Indo-European languages The Indo-European languages are a language family native to the languages of Europe, overwhelming majority of Europe, the Iranian plateau, and the northern Indian subcontinent. Some European languages of this family, English language, Englis ...
include the
Old Norse Old Norse, Old Nordic, or Old Scandinavian, is a stage of development of North Germanic languages, North Germanic dialects before their final divergence into separate Nordic languages. Old Norse was spoken by inhabitants of Scandinavia and t ...
'' Sól'',
Sanskrit Sanskrit (; attributively , ; nominalization, nominally , , ) is a classical language belonging to the Indo-Aryan languages, Indo-Aryan branch of the Indo-European languages. It arose in South Asia after its predecessor languages had Trans-cul ...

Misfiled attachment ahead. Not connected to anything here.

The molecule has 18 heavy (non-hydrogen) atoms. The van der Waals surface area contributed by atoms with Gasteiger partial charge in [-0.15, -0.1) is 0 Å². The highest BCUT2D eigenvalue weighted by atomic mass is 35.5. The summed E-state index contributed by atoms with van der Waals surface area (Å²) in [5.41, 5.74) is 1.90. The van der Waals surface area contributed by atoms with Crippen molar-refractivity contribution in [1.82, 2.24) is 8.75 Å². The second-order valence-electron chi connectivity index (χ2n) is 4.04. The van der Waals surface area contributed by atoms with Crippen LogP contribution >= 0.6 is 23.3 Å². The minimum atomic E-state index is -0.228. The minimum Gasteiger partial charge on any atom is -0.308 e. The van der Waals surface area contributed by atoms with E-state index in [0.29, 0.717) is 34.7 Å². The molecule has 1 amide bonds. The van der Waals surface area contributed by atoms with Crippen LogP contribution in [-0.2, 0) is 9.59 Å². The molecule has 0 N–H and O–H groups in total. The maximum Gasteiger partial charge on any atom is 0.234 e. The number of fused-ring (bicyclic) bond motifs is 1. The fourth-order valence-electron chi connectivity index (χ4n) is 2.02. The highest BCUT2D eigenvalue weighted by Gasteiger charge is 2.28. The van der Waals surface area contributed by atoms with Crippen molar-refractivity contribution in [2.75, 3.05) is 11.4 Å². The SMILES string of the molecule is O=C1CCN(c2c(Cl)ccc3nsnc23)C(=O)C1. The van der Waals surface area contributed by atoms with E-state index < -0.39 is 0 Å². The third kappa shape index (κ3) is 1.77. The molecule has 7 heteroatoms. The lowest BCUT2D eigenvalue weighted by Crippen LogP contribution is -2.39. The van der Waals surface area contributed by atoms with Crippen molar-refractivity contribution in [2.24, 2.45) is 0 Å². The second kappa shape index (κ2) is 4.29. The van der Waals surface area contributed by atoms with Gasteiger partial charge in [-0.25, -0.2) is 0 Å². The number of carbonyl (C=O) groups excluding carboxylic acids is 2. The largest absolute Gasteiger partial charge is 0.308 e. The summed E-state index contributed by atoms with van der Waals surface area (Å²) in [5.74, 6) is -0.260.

'' Surya'', Gaulish '' Sulis'', Lithuanian '' Saulė'', and Slavic ''Solntse''. In ancient Greek religion, the sun deity was the male god Helios, who in later times was syncretized with
Apollo Apollo, grc, Ἀπόλλωνος, Apóllōnos, label=genitive , ; , grc-dor, Ἀπέλλων, Apéllōn, ; grc, Ἀπείλων, Apeílōn, label=Arcadocypriot Greek Arcadocypriot, or southern Achaeans (tribe), Achaean, was an ancient ...
. In the
Bible The Bible (from Koine Greek , , 'the books') is a collection of religious texts or scriptures that are held to be sacredness, sacred in Christianity, Judaism, Samaritanism, and many other religions. The Bible is an anthologya compilation of ...
, mentions the "Sun of Righteousness" (sometimes translated as the "Sun of Justice"), which some Christians have interpreted as a reference to the
Messiah In Abrahamic religions, a messiah or messias (; , ; , ; ) is a salvation, saviour or liberator of a group of people. The concepts of ''Messiah in Judaism, mashiach'', Messianism#Judaism, messianism, and of a Messianic Age#Judaism, Messianic Age ...